For the past week I have not been a happy camper with my computers. An attempted upgrade of my main Mac desktop has caused a lot of heartache and pain. It all started when my daughter was visiting and was running into problems with her own Mac, which was running slowly. I suggested she upgrade to Yosemite, the latest production Mac OS. She eventually dd, and while she had to restart it from an unexpected crash, eventually her machine is now operating faster and more reliably.
So I thought I should practice what I preach and upgrade my own systems. Big mistake. In hindsight, it was my own Windows bias that was my downfall. Let me explain. When I initially setup my machine, I split the hard drive into two partitions: one for booting the system, and one for my data. That is how I have setup various Windows machines over the years, making it easier to upgrade the OS when the inevitable time comes to clean up my PC.
But Macs don’t need and as I found out don’t like to have partitioned system drives. Time Machine doesn’t back up the second partition (as I later found out), and the online OS upgrade service doesn’t know what to do with them. I went from a functioning PC to a brick in about an hour. After several phone calls and hours spent down at the local Apple store, I had my explanation, and a new system running Yosemite, with the chore of restoring my data and apps. I wasn’t entirely successful. Some of this wasn’t my fault: Apple has updated its photo app and my iPhoto libraries are stuck in limbo.
I will spare you the details and jump to some lessons learned. First, don’t partition your Mac boot drives. Use external or multiple disks if you want more redundancy.
Second, you can’t have enough backups. In addition to Time Machine, I also use SuperDuper, which makes a complete and bootable copy of my drives. That is what saved my bacon when it came to restoring my data partition.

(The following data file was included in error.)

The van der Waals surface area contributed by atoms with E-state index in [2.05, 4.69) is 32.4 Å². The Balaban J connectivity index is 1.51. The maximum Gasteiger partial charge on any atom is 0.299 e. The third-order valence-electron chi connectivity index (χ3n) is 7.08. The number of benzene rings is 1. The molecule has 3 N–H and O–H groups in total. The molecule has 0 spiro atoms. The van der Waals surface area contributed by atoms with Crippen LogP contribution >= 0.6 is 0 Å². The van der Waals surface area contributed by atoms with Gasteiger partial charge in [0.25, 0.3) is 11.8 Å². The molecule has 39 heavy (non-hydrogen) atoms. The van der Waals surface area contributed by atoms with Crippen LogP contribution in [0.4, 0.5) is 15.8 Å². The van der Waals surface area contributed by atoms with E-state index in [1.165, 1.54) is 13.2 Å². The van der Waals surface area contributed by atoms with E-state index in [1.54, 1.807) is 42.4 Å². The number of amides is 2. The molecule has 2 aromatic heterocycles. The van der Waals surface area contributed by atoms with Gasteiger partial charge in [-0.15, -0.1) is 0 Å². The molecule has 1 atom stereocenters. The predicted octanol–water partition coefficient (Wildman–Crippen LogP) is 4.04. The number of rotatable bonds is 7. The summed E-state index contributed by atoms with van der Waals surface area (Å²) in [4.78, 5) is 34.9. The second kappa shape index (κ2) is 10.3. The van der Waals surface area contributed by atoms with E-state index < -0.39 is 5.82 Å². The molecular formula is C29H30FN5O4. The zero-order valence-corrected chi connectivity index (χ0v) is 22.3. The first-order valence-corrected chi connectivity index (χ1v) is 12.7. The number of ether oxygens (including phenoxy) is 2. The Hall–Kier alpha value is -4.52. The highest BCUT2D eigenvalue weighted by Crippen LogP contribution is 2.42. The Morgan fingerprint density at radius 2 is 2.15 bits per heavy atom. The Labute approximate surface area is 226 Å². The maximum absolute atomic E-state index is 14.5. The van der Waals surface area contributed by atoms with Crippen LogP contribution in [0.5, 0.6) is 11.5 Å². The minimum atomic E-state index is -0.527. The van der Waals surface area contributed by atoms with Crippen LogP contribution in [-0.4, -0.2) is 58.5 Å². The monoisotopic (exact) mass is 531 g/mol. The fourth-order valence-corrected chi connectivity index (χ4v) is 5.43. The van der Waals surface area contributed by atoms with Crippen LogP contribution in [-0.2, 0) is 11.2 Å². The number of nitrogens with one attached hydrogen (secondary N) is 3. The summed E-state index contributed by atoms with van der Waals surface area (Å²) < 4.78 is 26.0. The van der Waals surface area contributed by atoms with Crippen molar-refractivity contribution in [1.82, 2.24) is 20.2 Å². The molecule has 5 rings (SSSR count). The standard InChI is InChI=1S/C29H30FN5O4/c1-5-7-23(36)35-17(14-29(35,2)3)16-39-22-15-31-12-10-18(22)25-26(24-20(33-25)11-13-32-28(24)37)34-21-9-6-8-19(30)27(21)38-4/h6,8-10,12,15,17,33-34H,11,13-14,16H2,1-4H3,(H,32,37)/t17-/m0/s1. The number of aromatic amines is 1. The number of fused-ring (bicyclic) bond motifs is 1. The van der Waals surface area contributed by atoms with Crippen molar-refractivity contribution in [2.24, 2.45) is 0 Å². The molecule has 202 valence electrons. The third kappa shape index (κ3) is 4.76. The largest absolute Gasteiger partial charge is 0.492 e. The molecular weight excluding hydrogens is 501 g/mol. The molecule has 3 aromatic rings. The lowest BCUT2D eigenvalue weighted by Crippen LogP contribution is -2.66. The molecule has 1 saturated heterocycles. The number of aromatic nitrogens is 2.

And test your backups with some regularity to make sure they contain what you expect. I did this with the SuperDuper-created ones but not with Time Machine. Oops.
Finally, make sure you understand the progression of software tools that you will need to migrate your iPhoto library before you move into Yosemite. If you want to examine the cloud-based photo organizing alternatives, read this article that compares what Apple offers with Google, Microsoft and Amazon. My experience with using the Google Photo Backup tool, which transfers photos from iPhoto to their own service, has been abysmal: the app has crashed multiple times and still hasn’t finished copying my 7,000 or so photos from an older Mac. Now I realize that bulk uploading all these files isn’t easy. But it shouldn’t be this difficult either.
By the way, my Windows PCs upgraded to Windows 10 just fine. No show-stoppers, no grief. Of course, I can’t run any of my browser plug-ins on Edge now, but that is a feature, not a bug. Some times I miss those simpler times when we had an OS that I could actually understand on my own.
I’ve continued to use iPhoto on my Yosemite machine with no problems. I upgraded in place, however.
Some messages bear constant repetition – backup, backup, backup.
My PC wouldn’t let me alone until I installed Windows 10- big mistake. I am a documentary filmmaker and use Adobe Premiere Pro. After hours of phone calls with Adobe and Microsoft, I finally took my computer to the Microsoft store nearby. The technician promptly restored me to Windows 8. I lost some of my programs which had to be reinstalled but Premiere worked.